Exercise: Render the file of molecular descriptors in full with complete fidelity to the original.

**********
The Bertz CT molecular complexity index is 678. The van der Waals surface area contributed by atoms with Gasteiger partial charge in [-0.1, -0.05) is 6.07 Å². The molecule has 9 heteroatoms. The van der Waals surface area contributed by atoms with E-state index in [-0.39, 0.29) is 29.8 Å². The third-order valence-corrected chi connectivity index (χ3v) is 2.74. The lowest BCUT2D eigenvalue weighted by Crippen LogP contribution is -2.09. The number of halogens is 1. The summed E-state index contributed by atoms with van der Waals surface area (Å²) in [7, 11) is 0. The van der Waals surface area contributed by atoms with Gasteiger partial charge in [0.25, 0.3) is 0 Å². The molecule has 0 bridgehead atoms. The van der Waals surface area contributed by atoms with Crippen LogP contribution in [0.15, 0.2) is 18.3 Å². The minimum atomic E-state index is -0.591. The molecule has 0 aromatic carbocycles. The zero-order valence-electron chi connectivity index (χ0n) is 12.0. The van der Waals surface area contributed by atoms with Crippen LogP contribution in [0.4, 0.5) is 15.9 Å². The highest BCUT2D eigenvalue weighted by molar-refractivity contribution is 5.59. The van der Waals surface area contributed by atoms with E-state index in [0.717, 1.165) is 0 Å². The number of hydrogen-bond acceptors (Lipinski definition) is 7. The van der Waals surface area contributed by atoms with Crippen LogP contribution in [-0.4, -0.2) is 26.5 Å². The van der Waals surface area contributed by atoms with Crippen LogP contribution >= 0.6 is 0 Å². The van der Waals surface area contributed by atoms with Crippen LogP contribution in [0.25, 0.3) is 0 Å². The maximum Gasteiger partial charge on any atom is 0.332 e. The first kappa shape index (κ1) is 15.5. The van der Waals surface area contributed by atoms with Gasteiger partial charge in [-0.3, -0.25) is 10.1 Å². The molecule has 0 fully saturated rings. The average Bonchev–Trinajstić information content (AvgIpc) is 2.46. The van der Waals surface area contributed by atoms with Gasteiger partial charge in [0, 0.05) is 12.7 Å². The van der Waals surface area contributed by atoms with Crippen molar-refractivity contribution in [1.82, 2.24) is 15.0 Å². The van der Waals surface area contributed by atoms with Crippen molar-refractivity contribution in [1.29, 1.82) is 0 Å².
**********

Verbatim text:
The Bertz CT molecular complexity index is 678. The van der Waals surface area contributed by atoms with Gasteiger partial charge in [-0.1, -0.05) is 6.07 Å². The molecule has 9 heteroatoms. The van der Waals surface area contributed by atoms with E-state index in [-0.39, 0.29) is 29.8 Å². The third-order valence-corrected chi connectivity index (χ3v) is 2.74. The lowest BCUT2D eigenvalue weighted by Crippen LogP contribution is -2.09. The number of halogens is 1. The summed E-state index contributed by atoms with van der Waals surface area (Å²) in [7, 11) is 0. The van der Waals surface area contributed by atoms with Gasteiger partial charge in [0.25, 0.3) is 0 Å². The molecule has 0 bridgehead atoms. The van der Waals surface area contributed by atoms with Crippen LogP contribution in [0.15, 0.2) is 18.3 Å². The minimum atomic E-state index is -0.591. The molecule has 0 aromatic carbocycles. The zero-order valence-electron chi connectivity index (χ0n) is 12.0. The van der Waals surface area contributed by atoms with Crippen LogP contribution in [0.4, 0.5) is 15.9 Å². The highest BCUT2D eigenvalue weighted by molar-refractivity contribution is 5.59. The van der Waals surface area contributed by atoms with E-state index in [0.717, 1.165) is 0 Å². The number of hydrogen-bond acceptors (Lipinski definition) is 7. The van der Waals surface area contributed by atoms with Crippen LogP contribution in [-0.4, -0.2) is 26.5 Å². The van der Waals surface area contributed by atoms with Crippen LogP contribution >= 0.6 is 0 Å². The van der Waals surface area contributed by atoms with Crippen LogP contribution in [0.25, 0.3) is 0 Å². The maximum Gasteiger partial charge on any atom is 0.332 e. The first kappa shape index (κ1) is 15.5. The van der Waals surface area contributed by atoms with Gasteiger partial charge in [-0.3, -0.25) is 10.1 Å². The molecule has 0 fully saturated rings. The average Bonchev–Trinajstić information content (AvgIpc) is 2.46. The van der Waals surface area contributed by atoms with Gasteiger partial charge in [0, 0.05) is 12.7 Å². The van der Waals surface area contributed by atoms with Crippen molar-refractivity contribution in [1.82, 2.24) is 15.0 Å². The van der Waals surface area contributed by atoms with Crippen molar-refractivity contribution in [1.29, 1.82) is 0 Å².